Perhaps...possibly...hopefully, dear God, we can become more aware of, even respectful of our common humanity, our common trauma, our common grief, our common tendencies to slide into all-or-nothing in the aftermath of these life or death events.
I am no stranger to this--I struggle with it a lot. That's why I'm writing about it.
So please, consider being aware of any traumatized, all-or-nothing parts of yourself in response to these live and death issues, and having compassion on them, treating them tenderly, reassuring them of safety, helping them back to equilibrium. Then see if you can remember that others, those who offer different solutions from those you feel safe with, are also struggling with the same all-or-nothing side effects of trauma. And see if you can consider letting go of that 100% just a little--aim for a little leeway, a little flexibility. See if 100% can become, maybe, 95%.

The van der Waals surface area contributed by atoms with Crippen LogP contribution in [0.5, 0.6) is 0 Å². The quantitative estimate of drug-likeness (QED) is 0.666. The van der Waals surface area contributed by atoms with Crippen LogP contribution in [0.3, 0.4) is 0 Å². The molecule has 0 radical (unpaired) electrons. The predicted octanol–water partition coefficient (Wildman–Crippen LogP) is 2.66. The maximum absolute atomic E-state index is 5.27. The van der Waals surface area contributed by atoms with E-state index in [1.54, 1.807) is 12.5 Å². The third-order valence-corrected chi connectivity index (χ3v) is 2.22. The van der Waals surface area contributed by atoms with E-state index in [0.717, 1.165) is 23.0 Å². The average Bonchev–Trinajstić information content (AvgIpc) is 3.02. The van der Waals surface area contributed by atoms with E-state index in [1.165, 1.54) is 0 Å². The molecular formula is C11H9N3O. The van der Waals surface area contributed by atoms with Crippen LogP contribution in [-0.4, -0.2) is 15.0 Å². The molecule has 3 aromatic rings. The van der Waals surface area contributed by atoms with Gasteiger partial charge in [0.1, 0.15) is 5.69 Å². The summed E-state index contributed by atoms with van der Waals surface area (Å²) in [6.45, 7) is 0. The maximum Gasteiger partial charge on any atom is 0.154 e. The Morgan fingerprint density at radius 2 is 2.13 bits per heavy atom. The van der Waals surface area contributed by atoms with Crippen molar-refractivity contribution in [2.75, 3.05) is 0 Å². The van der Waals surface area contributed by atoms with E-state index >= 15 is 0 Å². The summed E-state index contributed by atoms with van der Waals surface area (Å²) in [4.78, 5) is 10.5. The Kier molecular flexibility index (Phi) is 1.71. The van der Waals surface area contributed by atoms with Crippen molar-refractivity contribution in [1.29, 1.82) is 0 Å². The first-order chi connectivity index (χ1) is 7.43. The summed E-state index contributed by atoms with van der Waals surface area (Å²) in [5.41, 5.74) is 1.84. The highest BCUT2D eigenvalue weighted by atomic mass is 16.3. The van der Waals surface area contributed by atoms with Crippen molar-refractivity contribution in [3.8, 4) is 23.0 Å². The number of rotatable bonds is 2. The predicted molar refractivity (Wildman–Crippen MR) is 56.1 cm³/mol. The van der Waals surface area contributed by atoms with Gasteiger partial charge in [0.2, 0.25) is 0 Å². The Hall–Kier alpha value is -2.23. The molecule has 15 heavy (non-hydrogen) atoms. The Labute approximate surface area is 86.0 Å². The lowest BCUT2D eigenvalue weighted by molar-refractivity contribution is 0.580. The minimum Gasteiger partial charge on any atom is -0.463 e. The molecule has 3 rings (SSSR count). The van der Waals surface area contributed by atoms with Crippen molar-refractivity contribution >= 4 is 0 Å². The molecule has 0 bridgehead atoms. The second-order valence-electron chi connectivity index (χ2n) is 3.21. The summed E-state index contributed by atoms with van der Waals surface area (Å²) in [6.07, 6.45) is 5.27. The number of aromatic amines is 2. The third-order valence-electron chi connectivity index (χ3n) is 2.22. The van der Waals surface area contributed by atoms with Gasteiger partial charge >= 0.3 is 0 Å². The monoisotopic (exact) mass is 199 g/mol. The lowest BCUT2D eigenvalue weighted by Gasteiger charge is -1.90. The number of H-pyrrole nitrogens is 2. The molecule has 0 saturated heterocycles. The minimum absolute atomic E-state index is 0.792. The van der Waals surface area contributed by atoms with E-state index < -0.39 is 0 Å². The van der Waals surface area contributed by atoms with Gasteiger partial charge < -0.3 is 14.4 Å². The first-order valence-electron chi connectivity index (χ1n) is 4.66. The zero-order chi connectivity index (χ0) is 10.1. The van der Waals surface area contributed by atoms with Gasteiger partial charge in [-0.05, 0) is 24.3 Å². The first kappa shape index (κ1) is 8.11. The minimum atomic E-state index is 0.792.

I think this awareness of our common humanity, our common trauma, our common fallibility, is one of the few ways we can hope to find the paths we must find towards some kind of solutions to these problems.
Is it possible to bring this basis for discourse into the public arena too, where it is so desperately needed? Only if we practice it within ourselves, and with those we know and don't know, and then together call for it publicly.
Let's start that process today. Our kids lives, and our collective sanity and health, depends on it.
Until next time,
Boat, Dominic Realife, unSplash